Transparency International releases new edition of Business Principles for Countering Bribery

Anti-corruption watchdog Transparency International (TI) released the third edition of its Business Principles for Countering Bribery, which was initially released in 2003 and last updated in 2009. This document is widely used as a framework for multinational companies that are developing new anti-bribery programs or evaluating existing programs. The principles continue to emphasize strong controls over political and charitable contributions as well as gifts, hospitality and business entertainment expenses.
Some of the most significant changes in the overhaul by TI include:
  • Stance against facilitation payments.  The document takes a much stronger stance against facilitation payments than in prior editions, saying these are bribes and that companies should prohibit employees from making them. The earlier version of the document advocated against allowing these small payments to low-level government officials for accelerated handling of routine administrative tasks. The new guidance runs contrary to the U.S. Foreign Corrupt Practices Act’s view of facilitation payments as permissible.
  • Emphasis on risk assessments. The new principles place a stronger emphasis on risk assessments. Specifically, TI urges companies to consider risks to their business and industry when creating their anti-bribery policies.
  • New focus on conflicts of interest. Conflicts of interest are a new focus of the principles. TI’s updated document says that companies should actively monitor and manage potential conflicts of interest.
  • Lobbyists as intermediaries. In discussion of the use of intermediaries, the revised document specifies the risks lobbyists can pose to companies that use them.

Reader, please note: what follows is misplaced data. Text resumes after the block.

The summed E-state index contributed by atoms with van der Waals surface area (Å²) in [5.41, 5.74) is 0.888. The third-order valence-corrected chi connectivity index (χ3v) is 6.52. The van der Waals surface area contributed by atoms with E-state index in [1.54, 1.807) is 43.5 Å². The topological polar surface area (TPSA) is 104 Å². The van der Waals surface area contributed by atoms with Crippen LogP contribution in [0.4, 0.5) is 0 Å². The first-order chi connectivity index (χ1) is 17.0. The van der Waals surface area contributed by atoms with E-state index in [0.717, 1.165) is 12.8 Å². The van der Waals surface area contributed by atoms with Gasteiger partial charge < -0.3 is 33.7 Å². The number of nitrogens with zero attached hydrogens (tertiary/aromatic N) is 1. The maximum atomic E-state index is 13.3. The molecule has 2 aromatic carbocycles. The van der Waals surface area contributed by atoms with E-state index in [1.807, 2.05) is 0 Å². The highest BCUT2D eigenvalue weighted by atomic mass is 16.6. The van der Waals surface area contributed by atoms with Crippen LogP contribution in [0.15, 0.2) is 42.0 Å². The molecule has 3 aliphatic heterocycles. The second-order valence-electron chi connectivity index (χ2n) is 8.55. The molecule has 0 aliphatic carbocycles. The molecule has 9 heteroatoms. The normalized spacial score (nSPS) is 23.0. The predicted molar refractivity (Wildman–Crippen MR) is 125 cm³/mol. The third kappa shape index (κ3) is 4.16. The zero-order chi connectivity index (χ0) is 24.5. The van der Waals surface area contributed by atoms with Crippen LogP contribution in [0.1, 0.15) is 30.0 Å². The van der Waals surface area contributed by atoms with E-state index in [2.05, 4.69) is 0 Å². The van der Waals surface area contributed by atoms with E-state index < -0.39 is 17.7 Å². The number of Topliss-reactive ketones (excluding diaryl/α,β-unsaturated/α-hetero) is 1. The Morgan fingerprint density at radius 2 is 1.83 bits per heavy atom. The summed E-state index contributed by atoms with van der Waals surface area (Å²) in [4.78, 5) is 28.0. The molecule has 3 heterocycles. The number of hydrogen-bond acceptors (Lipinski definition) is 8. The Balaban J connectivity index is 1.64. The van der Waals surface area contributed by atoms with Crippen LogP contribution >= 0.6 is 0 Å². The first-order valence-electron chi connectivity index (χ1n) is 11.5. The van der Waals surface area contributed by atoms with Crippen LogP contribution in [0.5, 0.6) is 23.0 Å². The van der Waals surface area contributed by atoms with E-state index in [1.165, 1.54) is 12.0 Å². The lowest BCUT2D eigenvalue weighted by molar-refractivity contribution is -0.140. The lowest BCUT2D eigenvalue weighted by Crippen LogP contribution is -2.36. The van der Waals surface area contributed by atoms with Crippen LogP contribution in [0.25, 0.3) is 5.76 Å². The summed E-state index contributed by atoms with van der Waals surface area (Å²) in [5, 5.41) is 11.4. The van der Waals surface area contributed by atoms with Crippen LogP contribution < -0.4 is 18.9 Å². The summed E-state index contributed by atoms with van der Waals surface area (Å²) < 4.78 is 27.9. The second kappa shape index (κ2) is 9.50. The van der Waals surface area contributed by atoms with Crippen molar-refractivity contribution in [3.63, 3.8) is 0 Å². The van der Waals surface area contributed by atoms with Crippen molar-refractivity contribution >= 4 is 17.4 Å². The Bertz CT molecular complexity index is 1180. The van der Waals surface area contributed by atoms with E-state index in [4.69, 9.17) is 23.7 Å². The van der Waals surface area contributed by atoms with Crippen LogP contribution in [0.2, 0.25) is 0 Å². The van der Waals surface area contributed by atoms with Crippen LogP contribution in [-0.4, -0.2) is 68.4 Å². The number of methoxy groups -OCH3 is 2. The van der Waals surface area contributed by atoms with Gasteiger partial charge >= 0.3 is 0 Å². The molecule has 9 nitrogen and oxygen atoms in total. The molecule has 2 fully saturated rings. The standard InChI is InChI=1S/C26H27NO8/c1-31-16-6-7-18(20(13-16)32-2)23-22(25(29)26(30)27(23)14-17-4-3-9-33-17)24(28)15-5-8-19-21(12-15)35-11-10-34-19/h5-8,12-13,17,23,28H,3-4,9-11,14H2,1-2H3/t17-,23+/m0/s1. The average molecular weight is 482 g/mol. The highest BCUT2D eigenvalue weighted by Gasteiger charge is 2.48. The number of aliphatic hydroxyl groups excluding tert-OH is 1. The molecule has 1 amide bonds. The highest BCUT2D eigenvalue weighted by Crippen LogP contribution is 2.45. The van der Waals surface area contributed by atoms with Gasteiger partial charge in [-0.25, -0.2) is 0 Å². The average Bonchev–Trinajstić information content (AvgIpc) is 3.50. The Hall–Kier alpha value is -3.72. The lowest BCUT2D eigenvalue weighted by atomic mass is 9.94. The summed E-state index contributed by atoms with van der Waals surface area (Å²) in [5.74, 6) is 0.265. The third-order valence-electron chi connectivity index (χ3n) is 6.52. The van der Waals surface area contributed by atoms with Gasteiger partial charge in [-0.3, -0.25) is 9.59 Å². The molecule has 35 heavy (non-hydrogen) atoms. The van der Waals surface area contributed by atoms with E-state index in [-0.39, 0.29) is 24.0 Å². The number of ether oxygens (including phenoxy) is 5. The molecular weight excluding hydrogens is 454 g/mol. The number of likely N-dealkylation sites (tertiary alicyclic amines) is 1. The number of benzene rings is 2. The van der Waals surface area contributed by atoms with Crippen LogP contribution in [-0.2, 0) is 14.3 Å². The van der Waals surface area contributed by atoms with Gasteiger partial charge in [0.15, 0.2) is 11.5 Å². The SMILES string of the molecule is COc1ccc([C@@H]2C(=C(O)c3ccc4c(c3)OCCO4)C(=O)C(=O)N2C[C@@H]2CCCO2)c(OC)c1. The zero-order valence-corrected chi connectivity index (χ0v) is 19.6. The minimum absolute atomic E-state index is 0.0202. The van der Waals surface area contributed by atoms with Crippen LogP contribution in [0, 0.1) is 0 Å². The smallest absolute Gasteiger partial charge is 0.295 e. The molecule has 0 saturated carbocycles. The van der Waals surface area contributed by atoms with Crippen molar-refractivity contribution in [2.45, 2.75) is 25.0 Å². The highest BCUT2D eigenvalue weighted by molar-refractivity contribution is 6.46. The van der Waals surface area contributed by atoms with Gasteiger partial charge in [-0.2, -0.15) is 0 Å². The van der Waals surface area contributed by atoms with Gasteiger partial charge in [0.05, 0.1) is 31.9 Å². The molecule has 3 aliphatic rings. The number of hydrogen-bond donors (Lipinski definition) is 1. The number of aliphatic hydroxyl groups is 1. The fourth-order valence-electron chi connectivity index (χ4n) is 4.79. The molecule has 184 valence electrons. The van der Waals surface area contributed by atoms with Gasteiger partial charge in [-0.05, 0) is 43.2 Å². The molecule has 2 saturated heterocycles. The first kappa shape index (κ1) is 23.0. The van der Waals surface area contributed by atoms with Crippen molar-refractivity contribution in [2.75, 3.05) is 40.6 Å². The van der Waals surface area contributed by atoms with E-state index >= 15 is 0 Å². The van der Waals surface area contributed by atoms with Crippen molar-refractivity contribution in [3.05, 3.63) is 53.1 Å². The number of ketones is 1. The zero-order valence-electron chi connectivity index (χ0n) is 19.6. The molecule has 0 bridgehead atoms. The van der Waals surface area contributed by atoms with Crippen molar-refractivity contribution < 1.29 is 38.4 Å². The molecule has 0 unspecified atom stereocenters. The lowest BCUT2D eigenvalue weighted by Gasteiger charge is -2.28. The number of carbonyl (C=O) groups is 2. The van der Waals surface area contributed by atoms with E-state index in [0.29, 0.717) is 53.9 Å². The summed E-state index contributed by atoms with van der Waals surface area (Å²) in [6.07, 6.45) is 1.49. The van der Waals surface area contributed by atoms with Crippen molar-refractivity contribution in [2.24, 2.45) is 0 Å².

• Communication, transparency and reporting. The new report emphasizes transparency and reporting, suggesting that companies should communicate publicly and transparently about their anti-bribery efforts and any payments they make to government officials.

TI is expected to release additional guidance in the coming year, recommending that companies conduct formal anti-corruption assessment, including transaction testing.

How this may impact you

  • This updated document from TI is instructive, but not authoritative. However, companies that want to stay in compliance with anti-corruption laws will want to review these carefully and determine which elements to adopt.
  • We believe regulators will be paying close attention to these revisions from TI. It is likely that these concepts will be considered carefully by regulators.
  • Companies that are developing their risk response plans will want to take the new guidance into account.
  • This guidance is intended to be global. In addition, companies should always confer with local laws with regard to bribery.

If you have questions about the new principles and how they may affect your company, please do not hesitate to call your local Grant Thornton Advisory Services partner.